Therefore, a ten-pound dog can consume cat food for 20-27 calories, a 20-pound dog for 32 to 40 calories, and a 70-pound dog for 90-105 calories. Either way, the serving size is tiny.
Note that the daily calorie intake may vary depending on a particular dog’s age, lifestyle, activity level, and health condition.
Dogs diagnosed with pancreatitis, obesity, or irritable bowel syndrome should never eat cat food, even as a treat.
Is Wet Cat Food Better Than Dry Food?
Many dogs prefer wet cat food over kibble. In theory, the difference between wet vs. dry cat food is negligible as both types are produced to meet feline nutritional needs. But are wet and dry cat food equal for dogs?
Nutrition-wise, dry and wet cat food are the same. Both wet and dry cat food contains too much fat, protein, vitamins, and minerals for dogs and may lead to obesity, pancreatitis, kidney diseases, and gastroenteric issues.
Wet cat food contains more water, which is beneficial for a dog’s gastroenteric tract. The high water content prevents constipation and dehydration, while the softer texture makes food easier to chew for dogs with dental problems.
And since wet cat food is moister and has a lower calorie density, dogs need to eat less to feel full. However, the higher water content may be a drawback for dogs whose diet is rich in fiber because they may suffer from diarrhea.
Is All Cat Food The Same?
The above-mentioned nutrient ratio refers to feline food formulated for healthy adult cats without special dietary needs.
However, not all cat food is the same. The nutrient ratio and microelement content can differ drastically between different cat food brands and types.
For example, kitten food is higher in fat, amino acids, vitamins, and minerals than food for adult cats.
Regular kitten food consumption is harmful even for cats, and dogs are much more likely to develop pancreatitis or gain weight.
On the other hand, food formulated for senior cats is lower in calories and contains less protein because older cats are prone to obesity. Food for senior cats is also made for easier digestion, so it has more fiber.
Food for cats with gastroenteric issues, kidney diseases, food allergies, diabetes, and other health conditions may also differ from regular cat food. Additionally, cat food quality varies by brand.
But expensive cat food isn’t necessarily better when it comes to dogs. If your dog admires cat food and you want to give it as a treat occasionally, check the ingredient label instead of blindly buying a posh brand.
Are There Any Benefits To Feeding Cat Food To a Dog?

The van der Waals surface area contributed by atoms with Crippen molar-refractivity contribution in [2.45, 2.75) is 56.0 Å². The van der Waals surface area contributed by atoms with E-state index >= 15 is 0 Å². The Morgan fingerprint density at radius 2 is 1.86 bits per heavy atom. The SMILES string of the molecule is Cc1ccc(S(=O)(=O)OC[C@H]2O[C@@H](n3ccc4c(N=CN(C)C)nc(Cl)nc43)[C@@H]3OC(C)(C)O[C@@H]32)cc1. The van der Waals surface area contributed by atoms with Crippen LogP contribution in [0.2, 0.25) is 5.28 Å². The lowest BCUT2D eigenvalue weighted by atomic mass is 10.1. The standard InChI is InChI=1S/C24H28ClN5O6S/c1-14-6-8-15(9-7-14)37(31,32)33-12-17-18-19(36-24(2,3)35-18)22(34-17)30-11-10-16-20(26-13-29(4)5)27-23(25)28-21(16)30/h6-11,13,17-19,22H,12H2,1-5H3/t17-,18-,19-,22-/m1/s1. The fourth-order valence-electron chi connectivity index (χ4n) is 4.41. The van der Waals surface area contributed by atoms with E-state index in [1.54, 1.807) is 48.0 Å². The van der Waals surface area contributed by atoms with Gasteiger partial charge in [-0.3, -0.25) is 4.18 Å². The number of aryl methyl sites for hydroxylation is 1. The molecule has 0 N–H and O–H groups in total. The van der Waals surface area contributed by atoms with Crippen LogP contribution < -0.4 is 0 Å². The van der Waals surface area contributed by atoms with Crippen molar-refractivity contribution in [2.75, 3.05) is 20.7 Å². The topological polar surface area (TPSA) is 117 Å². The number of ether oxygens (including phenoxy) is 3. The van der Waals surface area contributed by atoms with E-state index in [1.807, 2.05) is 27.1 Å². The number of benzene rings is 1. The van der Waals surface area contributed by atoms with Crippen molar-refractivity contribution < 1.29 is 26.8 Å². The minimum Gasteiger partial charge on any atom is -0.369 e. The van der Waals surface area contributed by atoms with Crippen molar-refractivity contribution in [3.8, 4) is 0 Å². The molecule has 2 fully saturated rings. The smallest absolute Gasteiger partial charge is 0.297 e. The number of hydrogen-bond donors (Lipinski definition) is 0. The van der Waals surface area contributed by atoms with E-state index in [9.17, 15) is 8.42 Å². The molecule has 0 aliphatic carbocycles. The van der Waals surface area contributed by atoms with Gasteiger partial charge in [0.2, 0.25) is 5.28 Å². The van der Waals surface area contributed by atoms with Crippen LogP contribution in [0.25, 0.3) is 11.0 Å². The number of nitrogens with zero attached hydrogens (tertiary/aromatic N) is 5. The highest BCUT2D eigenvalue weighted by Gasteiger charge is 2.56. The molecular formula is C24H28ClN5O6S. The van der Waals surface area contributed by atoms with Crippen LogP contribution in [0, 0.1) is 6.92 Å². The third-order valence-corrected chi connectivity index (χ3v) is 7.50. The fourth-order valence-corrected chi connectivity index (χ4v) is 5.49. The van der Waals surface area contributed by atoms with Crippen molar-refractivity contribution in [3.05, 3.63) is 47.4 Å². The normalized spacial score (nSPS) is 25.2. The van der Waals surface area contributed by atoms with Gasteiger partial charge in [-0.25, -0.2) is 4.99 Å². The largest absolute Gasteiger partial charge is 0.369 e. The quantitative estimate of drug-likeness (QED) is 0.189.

Cat food isn’t dangerous for dogs if consumed in moderate amounts, but are there any health benefits to feeding a dog cat food? In short, no. Every species has unique dietary needs and must eat specially formulated food.
Neither the high fat content nor the extra protein is healthy for your dog. One of the most common myths about the dog diet is that vitamins and minerals are never excessive.
That’s a dangerous misconception, and cat food contains way too many microelements for dogs.
If your dog has mineral or vitamin deficiency, ask your veterinarian to prescribe supplements that will target a specific problem rather than change your pet’s entire diet.
Why Does My Dog Like Cat Food?
Some dogs prefer cat food to dog food. There’s no universal answer to why a dog likes cat food – some dogs are attracted to meat smell, while others may enjoy the texture.
Each dog is an individual and may have different reasons for preferring one food type over another. A more important question would be how to stop a dog from eating cat food.
Many people owning both a cat and a dog struggle to make their pets eat their own food. Firstly, don’t give your dog constant access to the cat’s bowl. Feed your pets on a schedule.
If your dog only eats cat food because it’s constantly available while its own food is not, feeding your pets together may help.
But if your dog is more attracted to cat food than to its own, you may feed your cat at an elevation where your dog can’t jump or in a separate room.
If you suspect that your dog is attracted to the smell of meat, incorporate more protein into its diet (but don’t exceed the recommended content) or sprinkle its kibble with meat juice.
Lastly, you can train your dog to leave the cat bowl alone by command. Each time your dog obeys the command, give it a treat as a reward.